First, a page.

5. If you could call in any one collaborator to do a song with, who would it be, and why?

Right now, I would say Gus G of Ozzy Osbourne, Firewind, and his solo works.  I think there could be some good chemistry there with his all-encompassing knowledge.  It would be really interesting to write melodies to his playing style.

6. How would you describe your music to someone who’d never listened to you before? What is the one comparison a reviewer or fan has made that made you cringe or you disagreed with?

It is vocal featured melodic heavy rock.  It has pretty straight forward melodies that you can understand and hopefully contains clear and decisive lyrics.  I hate to pigeonhole it to a category such as symphonic metal or hard rock, I hate labels.  I have fans who would never listen to rock nor metal a day in their life, but for some reason fall in love with my music.  I really haven’t heard any comparisons out there that made me cringe or otherwise.  If anything, all of the comparisons seem quite random.

7. What’s the best thing about being a musician?

The best thing about being a musician is the travel opportunities that come along with it.  I’ve always said, “travel can take you everywhere.”  It never fails that every time I have a new album come out, each one takes me somewhere that I haven’t gone before in the world.  Only music can do that.

8. When the band are all hanging out together, who cooks; who gets the drinks in; and who is first to crack out the acoustic guitars for a singalong?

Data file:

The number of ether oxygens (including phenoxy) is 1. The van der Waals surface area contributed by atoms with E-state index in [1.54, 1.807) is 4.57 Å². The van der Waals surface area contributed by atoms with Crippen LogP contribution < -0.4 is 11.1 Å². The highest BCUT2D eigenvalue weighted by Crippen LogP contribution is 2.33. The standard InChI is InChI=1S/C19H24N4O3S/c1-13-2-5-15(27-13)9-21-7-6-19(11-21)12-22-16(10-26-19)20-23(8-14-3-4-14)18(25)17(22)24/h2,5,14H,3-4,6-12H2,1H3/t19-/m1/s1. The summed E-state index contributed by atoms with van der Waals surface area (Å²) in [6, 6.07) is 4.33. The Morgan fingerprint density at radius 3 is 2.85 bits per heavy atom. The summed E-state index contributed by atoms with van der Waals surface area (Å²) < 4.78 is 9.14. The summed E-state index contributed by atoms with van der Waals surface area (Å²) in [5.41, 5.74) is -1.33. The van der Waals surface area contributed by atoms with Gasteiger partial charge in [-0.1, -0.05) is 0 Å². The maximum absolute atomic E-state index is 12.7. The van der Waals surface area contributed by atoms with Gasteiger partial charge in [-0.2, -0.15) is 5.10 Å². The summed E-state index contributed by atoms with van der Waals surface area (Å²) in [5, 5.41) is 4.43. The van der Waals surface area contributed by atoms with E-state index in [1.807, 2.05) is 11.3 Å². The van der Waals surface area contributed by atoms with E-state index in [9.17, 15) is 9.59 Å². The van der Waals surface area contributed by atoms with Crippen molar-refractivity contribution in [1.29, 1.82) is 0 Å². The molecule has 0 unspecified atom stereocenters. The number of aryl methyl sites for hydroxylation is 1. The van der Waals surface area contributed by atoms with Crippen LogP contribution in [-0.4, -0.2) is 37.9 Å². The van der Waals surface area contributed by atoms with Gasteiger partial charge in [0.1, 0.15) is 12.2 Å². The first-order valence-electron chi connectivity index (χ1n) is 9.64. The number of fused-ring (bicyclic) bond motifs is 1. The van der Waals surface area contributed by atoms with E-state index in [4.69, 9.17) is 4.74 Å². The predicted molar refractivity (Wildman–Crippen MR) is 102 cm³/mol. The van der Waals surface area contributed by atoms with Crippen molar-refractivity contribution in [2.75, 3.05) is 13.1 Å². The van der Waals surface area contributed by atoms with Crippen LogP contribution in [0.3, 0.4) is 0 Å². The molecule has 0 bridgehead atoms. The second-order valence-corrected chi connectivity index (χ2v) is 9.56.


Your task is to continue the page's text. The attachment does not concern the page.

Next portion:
Aldo is a great Italian cook, so he is the first to bring out the pots and pans.  I get the drinks.  Federico cracks out the acoustic guitars for a singalong.

9. When was the last time you were star struck and who was it?

My wife will tell you Hines Ward, haha.  She really wanted to meet him, as she is a Steelers fan, and I literally pushed her out of the way to talk to him.  Other than that, Joan Jett when she performed with Trans-Siberian Orchestra in Cleveland on the last show of the tour.  I was too shy to talk to her.  She’s done a million things in the music business, and I hear she is tremendously nice.

10. If you weren’t a musician, what would be your dream job?

Homicide and crime investigator.  I am obsessed with watching Investigation Discovery, and especially, Joe Kenda.  One of the coolest moments of my recent past was discovering that one of my neighbors is a forensics analyst with the Michigan State Police.  That would be a cool job as well.

11.  Looking back over your career, is there a single moment or situation you feel was a misstep or you would like to have a “do over”, even if it didn’t change your current situation?

I really wouldn’t have changed anything.  After the first Circle II Circle album, I probably should have shifted gears and done a solo album.  I still have yet to do one of those, but it is in the works.

12. If you could magically go back in time and be a part of the recording sessions for any one record in history, which would you choose – and what does that record mean to you?

Powerslave.  That way I could have sat in on the drum sessions with Nicko McBrain.  That would have been awesome.  Plus, I would have been in tropical weather in the Bahamas.



Category: Interviews

About the Author ()

ToddStar - that's me... just a rocking accountant who had dreams of being a rock star. I get to do the next best thing to rocking the globe - I get to take pictures of the lucky ones that do. I love to shoot all genres of music and different types of performers. If it is related to music, I love to photograph it. I get to shoot and hang with not only some of my friends and idols, but some of the coolest people around today.